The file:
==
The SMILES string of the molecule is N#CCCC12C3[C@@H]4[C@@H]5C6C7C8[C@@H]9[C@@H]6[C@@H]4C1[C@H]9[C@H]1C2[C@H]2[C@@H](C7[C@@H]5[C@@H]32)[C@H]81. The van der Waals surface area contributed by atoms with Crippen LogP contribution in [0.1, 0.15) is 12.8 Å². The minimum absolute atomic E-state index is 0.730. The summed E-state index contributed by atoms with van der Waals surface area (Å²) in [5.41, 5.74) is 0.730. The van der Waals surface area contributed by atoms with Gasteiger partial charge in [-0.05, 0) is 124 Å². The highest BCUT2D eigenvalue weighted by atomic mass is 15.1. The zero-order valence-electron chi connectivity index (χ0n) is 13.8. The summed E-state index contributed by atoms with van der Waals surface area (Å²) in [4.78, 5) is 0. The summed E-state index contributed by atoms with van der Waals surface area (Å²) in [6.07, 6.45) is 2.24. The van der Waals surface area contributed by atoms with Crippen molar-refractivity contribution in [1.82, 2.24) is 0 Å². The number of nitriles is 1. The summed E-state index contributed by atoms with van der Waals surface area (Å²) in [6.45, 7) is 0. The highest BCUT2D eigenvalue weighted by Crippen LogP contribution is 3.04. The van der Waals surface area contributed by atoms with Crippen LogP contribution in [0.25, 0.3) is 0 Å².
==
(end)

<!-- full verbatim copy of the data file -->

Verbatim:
The SMILES string of the molecule is N#CCCC12C3[C@@H]4[C@@H]5C6C7C8[C@@H]9[C@@H]6[C@@H]4C1[C@H]9[C@H]1C2[C@H]2[C@@H](C7[C@@H]5[C@@H]32)[C@H]81. The van der Waals surface area contributed by atoms with Crippen LogP contribution in [0.1, 0.15) is 12.8 Å². The minimum absolute atomic E-state index is 0.730. The summed E-state index contributed by atoms with van der Waals surface area (Å²) in [5.41, 5.74) is 0.730. The van der Waals surface area contributed by atoms with Gasteiger partial charge in [-0.05, 0) is 124 Å². The highest BCUT2D eigenvalue weighted by atomic mass is 15.1. The zero-order valence-electron chi connectivity index (χ0n) is 13.8. The summed E-state index contributed by atoms with van der Waals surface area (Å²) in [4.78, 5) is 0. The summed E-state index contributed by atoms with van der Waals surface area (Å²) in [6.07, 6.45) is 2.24. The van der Waals surface area contributed by atoms with Crippen molar-refractivity contribution in [1.82, 2.24) is 0 Å². The number of nitriles is 1. The summed E-state index contributed by atoms with van der Waals surface area (Å²) in [6.45, 7) is 0. The highest BCUT2D eigenvalue weighted by Crippen LogP contribution is 3.04. The van der Waals surface area contributed by atoms with Crippen LogP contribution in [0.25, 0.3) is 0 Å².